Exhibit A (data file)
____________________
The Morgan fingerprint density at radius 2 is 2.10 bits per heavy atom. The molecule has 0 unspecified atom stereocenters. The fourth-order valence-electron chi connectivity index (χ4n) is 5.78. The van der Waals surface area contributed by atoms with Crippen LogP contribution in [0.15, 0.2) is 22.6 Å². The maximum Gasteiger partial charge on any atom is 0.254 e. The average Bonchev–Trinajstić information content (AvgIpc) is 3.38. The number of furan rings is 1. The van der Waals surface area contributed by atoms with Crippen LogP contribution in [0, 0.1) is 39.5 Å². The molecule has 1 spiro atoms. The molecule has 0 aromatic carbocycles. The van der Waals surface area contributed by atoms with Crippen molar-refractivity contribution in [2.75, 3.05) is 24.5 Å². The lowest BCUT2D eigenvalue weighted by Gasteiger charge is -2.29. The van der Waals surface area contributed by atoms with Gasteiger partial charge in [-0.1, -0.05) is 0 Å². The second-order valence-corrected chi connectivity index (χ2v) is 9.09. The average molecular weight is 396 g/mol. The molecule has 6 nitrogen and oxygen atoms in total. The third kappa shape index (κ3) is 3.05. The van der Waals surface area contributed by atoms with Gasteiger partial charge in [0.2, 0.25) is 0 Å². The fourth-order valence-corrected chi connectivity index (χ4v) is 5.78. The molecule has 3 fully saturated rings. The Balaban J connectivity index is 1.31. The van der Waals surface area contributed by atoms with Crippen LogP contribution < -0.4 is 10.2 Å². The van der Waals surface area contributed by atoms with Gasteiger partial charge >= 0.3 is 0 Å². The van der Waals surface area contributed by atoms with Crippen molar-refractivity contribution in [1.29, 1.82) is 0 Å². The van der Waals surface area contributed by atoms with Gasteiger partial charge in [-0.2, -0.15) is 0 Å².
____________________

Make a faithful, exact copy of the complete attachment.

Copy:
The Morgan fingerprint density at radius 2 is 2.10 bits per heavy atom. The molecule has 0 unspecified atom stereocenters. The fourth-order valence-electron chi connectivity index (χ4n) is 5.78. The van der Waals surface area contributed by atoms with Crippen LogP contribution in [0.15, 0.2) is 22.6 Å². The maximum Gasteiger partial charge on any atom is 0.254 e. The average Bonchev–Trinajstić information content (AvgIpc) is 3.38. The number of furan rings is 1. The van der Waals surface area contributed by atoms with Crippen LogP contribution in [0, 0.1) is 39.5 Å². The molecule has 1 spiro atoms. The molecule has 0 aromatic carbocycles. The van der Waals surface area contributed by atoms with Crippen molar-refractivity contribution in [2.75, 3.05) is 24.5 Å². The lowest BCUT2D eigenvalue weighted by Gasteiger charge is -2.29. The van der Waals surface area contributed by atoms with Gasteiger partial charge in [-0.1, -0.05) is 0 Å². The second-order valence-corrected chi connectivity index (χ2v) is 9.09. The average molecular weight is 396 g/mol. The molecule has 6 nitrogen and oxygen atoms in total. The third kappa shape index (κ3) is 3.05. The van der Waals surface area contributed by atoms with Gasteiger partial charge in [0.2, 0.25) is 0 Å². The fourth-order valence-corrected chi connectivity index (χ4v) is 5.78. The molecule has 3 fully saturated rings. The Balaban J connectivity index is 1.31. The van der Waals surface area contributed by atoms with Crippen LogP contribution < -0.4 is 10.2 Å². The van der Waals surface area contributed by atoms with Gasteiger partial charge >= 0.3 is 0 Å². The van der Waals surface area contributed by atoms with Crippen molar-refractivity contribution in [1.29, 1.82) is 0 Å². The van der Waals surface area contributed by atoms with Gasteiger partial charge in [-0.2, -0.15) is 0 Å².